Lifetime earnings of the highest paid eSports stars - professional players who earn money competing in videogame tournaments - have been revealed, showing that a 16-year-old player made $116,00 (£75,000) in just one year.

starcraft player life
Starcraft champion and professional videogamer Lee Seung-hyan, better known by his gaming nickname "Life". (Credit: ESFI World)

According to website eSports Earnings, Lee Seung-hyan, a South Korean player better known by his gaming handle "Life", amassed prize winnings of $116,000 by competing in videogame tournaments in 2012. Lee, who was born in 1997, competes in tournaments based around the videogame Starcraft, and since starting his professional career in 2011, has earned total winnings of $161,000.

The player to earn the most from a career in eSports is 32-year-old Johnathan Wendal from Utah, better as "Fatal1ty". Wendal has amassed lifetime earnings of $454,000 during his entire eSports career which began in 1999 when he entered a tournament based around the game Quake III: Arena. He earned $4,000 from the competition after placing third.

Though Wendal has clocked up more than $100,000 playing various versions of Quake, his most lucrative game is the lesser known Painkiller, which accounts for more than half of his total career earnings.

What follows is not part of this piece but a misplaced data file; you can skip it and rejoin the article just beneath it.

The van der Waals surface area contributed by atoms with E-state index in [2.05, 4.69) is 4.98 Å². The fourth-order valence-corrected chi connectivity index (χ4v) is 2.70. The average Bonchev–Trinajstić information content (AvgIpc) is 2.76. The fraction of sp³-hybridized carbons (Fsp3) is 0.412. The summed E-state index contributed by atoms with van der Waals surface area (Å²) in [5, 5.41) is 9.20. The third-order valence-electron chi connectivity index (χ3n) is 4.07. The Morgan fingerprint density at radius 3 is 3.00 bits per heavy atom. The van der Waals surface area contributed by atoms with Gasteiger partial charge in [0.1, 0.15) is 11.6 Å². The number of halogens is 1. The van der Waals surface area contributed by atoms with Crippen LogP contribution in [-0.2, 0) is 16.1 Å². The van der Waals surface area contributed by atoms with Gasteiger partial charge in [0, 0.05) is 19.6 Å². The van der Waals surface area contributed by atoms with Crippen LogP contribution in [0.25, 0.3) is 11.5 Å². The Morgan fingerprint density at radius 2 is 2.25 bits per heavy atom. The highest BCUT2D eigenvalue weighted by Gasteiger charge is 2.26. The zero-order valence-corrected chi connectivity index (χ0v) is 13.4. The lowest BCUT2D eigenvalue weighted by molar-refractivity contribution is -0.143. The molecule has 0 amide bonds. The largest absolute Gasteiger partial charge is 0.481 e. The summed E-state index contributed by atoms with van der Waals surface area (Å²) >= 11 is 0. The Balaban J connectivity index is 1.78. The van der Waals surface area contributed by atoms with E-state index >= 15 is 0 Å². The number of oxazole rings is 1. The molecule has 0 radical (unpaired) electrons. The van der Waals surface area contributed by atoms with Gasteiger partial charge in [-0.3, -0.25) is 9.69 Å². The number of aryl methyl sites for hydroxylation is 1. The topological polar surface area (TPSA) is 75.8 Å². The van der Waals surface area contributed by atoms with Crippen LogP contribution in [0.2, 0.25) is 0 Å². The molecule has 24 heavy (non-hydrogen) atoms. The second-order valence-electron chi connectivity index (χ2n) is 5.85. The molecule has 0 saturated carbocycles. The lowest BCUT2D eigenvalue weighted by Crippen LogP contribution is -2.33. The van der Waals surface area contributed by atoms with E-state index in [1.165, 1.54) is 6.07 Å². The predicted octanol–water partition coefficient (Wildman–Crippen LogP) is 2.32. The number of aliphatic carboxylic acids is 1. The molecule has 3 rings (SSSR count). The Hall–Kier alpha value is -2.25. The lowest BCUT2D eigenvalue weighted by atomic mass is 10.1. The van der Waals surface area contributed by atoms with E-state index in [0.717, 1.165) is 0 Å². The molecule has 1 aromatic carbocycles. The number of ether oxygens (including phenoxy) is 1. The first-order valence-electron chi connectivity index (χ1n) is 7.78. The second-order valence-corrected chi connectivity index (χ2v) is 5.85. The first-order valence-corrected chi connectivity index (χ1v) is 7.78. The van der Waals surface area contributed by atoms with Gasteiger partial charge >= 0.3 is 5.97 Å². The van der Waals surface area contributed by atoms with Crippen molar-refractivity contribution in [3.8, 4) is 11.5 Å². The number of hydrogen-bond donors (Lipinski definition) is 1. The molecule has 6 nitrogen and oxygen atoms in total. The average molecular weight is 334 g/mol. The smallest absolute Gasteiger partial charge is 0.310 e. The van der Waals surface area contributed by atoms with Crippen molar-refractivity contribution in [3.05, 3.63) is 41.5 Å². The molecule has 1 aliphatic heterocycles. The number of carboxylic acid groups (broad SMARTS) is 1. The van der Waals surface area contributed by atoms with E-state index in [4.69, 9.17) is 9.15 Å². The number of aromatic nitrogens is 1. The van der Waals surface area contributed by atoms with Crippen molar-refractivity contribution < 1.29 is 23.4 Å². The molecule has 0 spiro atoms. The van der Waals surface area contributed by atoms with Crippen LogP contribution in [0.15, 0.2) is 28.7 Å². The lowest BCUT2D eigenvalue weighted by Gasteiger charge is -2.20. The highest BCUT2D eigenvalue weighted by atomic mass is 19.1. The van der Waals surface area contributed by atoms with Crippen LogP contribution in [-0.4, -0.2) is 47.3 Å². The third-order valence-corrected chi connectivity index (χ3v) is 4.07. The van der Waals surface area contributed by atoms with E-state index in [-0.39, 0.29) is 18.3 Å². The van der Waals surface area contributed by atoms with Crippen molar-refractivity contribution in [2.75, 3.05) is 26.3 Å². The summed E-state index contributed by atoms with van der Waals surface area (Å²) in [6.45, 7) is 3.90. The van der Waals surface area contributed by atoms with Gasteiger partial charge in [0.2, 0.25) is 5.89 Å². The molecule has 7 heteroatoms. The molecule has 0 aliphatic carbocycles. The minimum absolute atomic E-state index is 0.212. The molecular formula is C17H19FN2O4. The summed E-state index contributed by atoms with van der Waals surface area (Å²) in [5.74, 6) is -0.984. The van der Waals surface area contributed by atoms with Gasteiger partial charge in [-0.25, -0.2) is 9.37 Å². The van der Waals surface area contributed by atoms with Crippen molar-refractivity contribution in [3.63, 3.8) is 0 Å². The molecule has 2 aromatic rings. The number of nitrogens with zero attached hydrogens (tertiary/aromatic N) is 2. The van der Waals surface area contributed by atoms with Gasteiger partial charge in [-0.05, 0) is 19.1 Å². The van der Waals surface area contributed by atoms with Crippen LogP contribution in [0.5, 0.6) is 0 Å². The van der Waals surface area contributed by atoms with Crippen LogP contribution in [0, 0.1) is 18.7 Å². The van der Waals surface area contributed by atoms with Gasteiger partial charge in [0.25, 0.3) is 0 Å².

Wendal has earned over $240,000 playing Painkiller, including one victory at the Cyber-athlete Professional League World Finals in 2005, which netted him a prize pot of $150,000.

Narrowly trailing

Though eSports Earnings ranks Wendal as the highest-paid eSports player overall, South Korean player, Lee Young Ho, better known as "Flash", is narrowly trailing, having amassed earnings of $437,000 in tournaments based around the game Starcraft. Young Ho has only been playing eSports professionally since 2007.

The list compiled by eSports Earnings only accounts for tournament prize money. The majority of eSports stars' income however comes from sponsorship deals, with hardware makers such as Razer sponsoring cyber-athletes to use their keyboards and mice during professional games. Energy drink companies are also large sponsors of eSports tournaments.

First-person shooters such as Quake, Painkiller and Call of Duty are popular games used in eSports tournaments, particularly in the US, where competitions are overseen by regulatory body Major League Gaming.

In South Korea, where eSports are also popular, tournaments are most often held between players of Starcraft, a real-time strategy game which involves building and commanding large armies. In the past, Starcraft have been television on South Korean cable channels.